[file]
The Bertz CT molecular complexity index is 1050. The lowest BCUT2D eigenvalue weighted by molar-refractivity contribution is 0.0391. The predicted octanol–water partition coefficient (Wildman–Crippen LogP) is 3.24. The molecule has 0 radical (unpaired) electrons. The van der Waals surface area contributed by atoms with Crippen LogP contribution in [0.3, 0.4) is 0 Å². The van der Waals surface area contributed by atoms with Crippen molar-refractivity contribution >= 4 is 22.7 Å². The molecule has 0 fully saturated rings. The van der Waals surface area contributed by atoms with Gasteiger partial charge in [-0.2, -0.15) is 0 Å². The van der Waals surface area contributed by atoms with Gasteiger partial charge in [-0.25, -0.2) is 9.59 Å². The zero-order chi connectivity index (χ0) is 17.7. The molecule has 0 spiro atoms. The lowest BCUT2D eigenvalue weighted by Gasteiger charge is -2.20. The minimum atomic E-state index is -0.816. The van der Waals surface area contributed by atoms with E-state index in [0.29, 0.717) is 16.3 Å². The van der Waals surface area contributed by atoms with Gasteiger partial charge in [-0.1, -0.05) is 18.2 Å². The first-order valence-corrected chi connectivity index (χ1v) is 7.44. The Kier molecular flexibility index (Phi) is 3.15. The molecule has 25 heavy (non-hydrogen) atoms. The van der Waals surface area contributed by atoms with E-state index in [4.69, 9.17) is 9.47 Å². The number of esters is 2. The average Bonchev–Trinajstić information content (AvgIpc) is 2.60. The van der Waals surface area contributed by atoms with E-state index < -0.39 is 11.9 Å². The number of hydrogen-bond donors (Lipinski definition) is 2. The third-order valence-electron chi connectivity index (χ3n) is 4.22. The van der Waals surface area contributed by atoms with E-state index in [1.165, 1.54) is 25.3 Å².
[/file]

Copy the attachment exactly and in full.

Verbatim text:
The Bertz CT molecular complexity index is 1050. The lowest BCUT2D eigenvalue weighted by molar-refractivity contribution is 0.0391. The predicted octanol–water partition coefficient (Wildman–Crippen LogP) is 3.24. The molecule has 0 radical (unpaired) electrons. The van der Waals surface area contributed by atoms with Crippen LogP contribution in [0.3, 0.4) is 0 Å². The van der Waals surface area contributed by atoms with Crippen molar-refractivity contribution >= 4 is 22.7 Å². The molecule has 0 fully saturated rings. The van der Waals surface area contributed by atoms with Gasteiger partial charge in [-0.2, -0.15) is 0 Å². The van der Waals surface area contributed by atoms with Gasteiger partial charge in [-0.25, -0.2) is 9.59 Å². The zero-order chi connectivity index (χ0) is 17.7. The molecule has 0 spiro atoms. The lowest BCUT2D eigenvalue weighted by Gasteiger charge is -2.20. The minimum atomic E-state index is -0.816. The van der Waals surface area contributed by atoms with E-state index in [0.29, 0.717) is 16.3 Å². The van der Waals surface area contributed by atoms with Gasteiger partial charge in [-0.1, -0.05) is 18.2 Å². The first-order valence-corrected chi connectivity index (χ1v) is 7.44. The Kier molecular flexibility index (Phi) is 3.15. The molecule has 25 heavy (non-hydrogen) atoms. The van der Waals surface area contributed by atoms with E-state index in [4.69, 9.17) is 9.47 Å². The number of esters is 2. The average Bonchev–Trinajstić information content (AvgIpc) is 2.60. The van der Waals surface area contributed by atoms with E-state index < -0.39 is 11.9 Å². The number of hydrogen-bond donors (Lipinski definition) is 2. The third-order valence-electron chi connectivity index (χ3n) is 4.22. The van der Waals surface area contributed by atoms with E-state index in [1.165, 1.54) is 25.3 Å².